2. BACKGROUND The availability of nitrogen (N) to plants and microbes has a major influence on the structure and function of ecosystems. Because N is an essential component of plant proteins, low N availability constrains the growth of plants and herbivores. To increase N availability, humans apply large amounts of fertilizer to agricultural systems. Losses from these systems, combined with atmospheric deposition of fossil fuel combustion products, introduce copious quantities of reactive N into ecosystems. The negative consequences of these anthropogenic N inputs—such as ecosystem eutrophication and reductions in terrestrial and aquatic biodiversity—are well documented. Yet although N availability is increasingmore »in many locations, reactive N inputs are not evenly distributed globally. Furthermore, experiments and theory also suggest that global change factors such as elevated atmospheric CO 2 , rising temperatures, and altered precipitation and disturbance regimes can reduce the availability of N to plants and microbes in many terrestrial ecosystems. This can occur through increases in biotic demand for N or reductions in its supply to organisms. Reductions in N availability can be observed via several metrics, including lowered nitrogen concentrations ([N]) and isotope ratios (δ 15 N) in plant tissue, reduced rates of N mineralization, and reduced terrestrial N export to aquatic systems. However, a comprehensive synthesis of N availability metrics, outside of experimental settings and capable of revealing large-scale trends, has not yet been carried out. ADVANCES A growing body of observations confirms that N availability is declining in many nonagricultural ecosystems worldwide. Studies have demonstrated declining wood δ 15 N in forests across the continental US, declining foliar [N] in European forests, declining foliar [N] and δ 15 N in North American grasslands, and declining [N] in pollen from the US and southern Canada. This evidence is consistent with observed global-scale declines in foliar δ 15 N and [N] since 1980. Long-term monitoring of soil-based N availability indicators in unmanipulated systems is rare. However, forest studies in the northeast US have demonstrated decades-long decreases in soil N cycling and N exports to air and water, even in the face of elevated atmospheric N deposition. Collectively, these studies suggest a sustained decline in N availability across a range of terrestrial ecosystems, dating at least as far back as the early 20th century. Elevated atmospheric CO 2 levels are likely a main driver of declines in N availability. Terrestrial plants are now uniformly exposed to ~50% more of this essential resource than they were just 150 years ago, and experimentally exposing plants to elevated CO 2 often reduces foliar [N] as well as plant-available soil N. In addition, globally-rising temperatures may raise soil N supply in some systems but may also increase N losses and lead to lower foliar [N]. Changes in other ecosystem drivers—such as local climate patterns, N deposition rates, and disturbance regimes—individually affect smaller areas but may have important cumulative effects on global N availability. OUTLOOK Given the importance of N to ecosystem functioning, a decline in available N is likely to have far-reaching consequences. Reduced N availability likely constrains the response of plants to elevated CO 2 and the ability of ecosystems to sequester carbon. Because herbivore growth and reproduction scale with protein intake, declining foliar [N] may be contributing to widely reported declines in insect populations and may be negatively affecting the growth of grazing livestock and herbivorous wild mammals. Spatial and temporal patterns in N availability are not yet fully understood, particularly outside of Europe and North America. Developments in remote sensing, accompanied by additional historical reconstructions of N availability from tree rings, herbarium specimens, and sediments, will show how N availability trajectories vary among ecosystems. Such assessment and monitoring efforts need to be complemented by further experimental and theoretical investigations into the causes of declining N availability, its implications for global carbon sequestration, and how its effects propagate through food webs. Responses will need to involve reducing N demand via lowering atmospheric CO 2 concentrations, and/or increasing N supply. Successfully mitigating and adapting to declining N availability will require a broader understanding that this phenomenon is occurring alongside the more widely recognized issue of anthropogenic eutrophication. Intercalibration of isotopic records from leaves, tree rings, and lake sediments suggests that N availability in many terrestrial ecosystems has steadily declined since the beginning of the industrial era. Reductions in N availability may affect many aspects of ecosystem functioning, including carbon sequestration and herbivore nutrition. Shaded areas indicate 80% prediction intervals; marker size is proportional to the number of measurements in each annual mean. Isotope data: (tree ring) K. K. McLauchlan et al. , Sci. Rep. 7 , 7856 (2017); (lake sediment) G. W. Holtgrieve et al. , Science 334 , 1545–1548 (2011); (foliar) J. M. Craine et al. , Nat. Ecol. Evol. 2 , 1735–1744 (2018)« less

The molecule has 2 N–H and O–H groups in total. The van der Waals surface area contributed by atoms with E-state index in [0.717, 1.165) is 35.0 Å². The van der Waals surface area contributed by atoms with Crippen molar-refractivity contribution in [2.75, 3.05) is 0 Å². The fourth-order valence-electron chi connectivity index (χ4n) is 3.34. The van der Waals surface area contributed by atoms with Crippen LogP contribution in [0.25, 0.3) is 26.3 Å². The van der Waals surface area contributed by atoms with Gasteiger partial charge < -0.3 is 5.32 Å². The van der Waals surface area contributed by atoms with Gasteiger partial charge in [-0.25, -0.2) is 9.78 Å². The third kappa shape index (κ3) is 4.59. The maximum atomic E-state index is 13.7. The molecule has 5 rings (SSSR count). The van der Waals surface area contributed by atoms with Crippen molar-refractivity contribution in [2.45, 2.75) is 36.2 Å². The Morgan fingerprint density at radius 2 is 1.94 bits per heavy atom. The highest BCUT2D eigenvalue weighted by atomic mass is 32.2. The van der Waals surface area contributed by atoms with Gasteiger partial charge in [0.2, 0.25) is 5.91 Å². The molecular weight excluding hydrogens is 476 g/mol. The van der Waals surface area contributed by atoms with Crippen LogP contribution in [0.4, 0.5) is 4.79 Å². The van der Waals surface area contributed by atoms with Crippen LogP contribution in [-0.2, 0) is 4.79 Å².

3. Mercury (Hg) is an environmental toxicant dangerous to human health and the environment. Its anthropogenic emissions are regulated by global, regional, and local policies. Here, we investigate Hg sources in the coastal city of Boston, the third largest metropolitan area in the Northeastern United States. With a median of 1.37 ng m −3 , atmospheric Hg concentrations measured from August 2017 to April 2019 were at the low end of the range reported in the Northern Hemisphere and in the range reported at North American rural sites. Despite relatively low ambient Hg concentrations, we estimate anthropogenic emissions to be 3–7more »times higher than in current emission inventories using a measurement-model framework, suggesting an underestimation of small point and/or nonpoint emissions. We also test the hypothesis that a legacy Hg source from the ocean contributes to atmospheric Hg concentrations in the study area; legacy emissions (recycling of previously deposited Hg) account for ∼60% of Hg emitted annually worldwide (and much of this recycling takes place through the oceans). We find that elevated concentrations observed during easterly oceanic winds can be fully explained by low wind speeds and recirculating air allowing for accumulation of land-based emissions. This study suggests that the influence of nonpoint land-based emissions may be comparable in size to point sources in some regions and highlights the benefits of further top-down studies in other areas.« less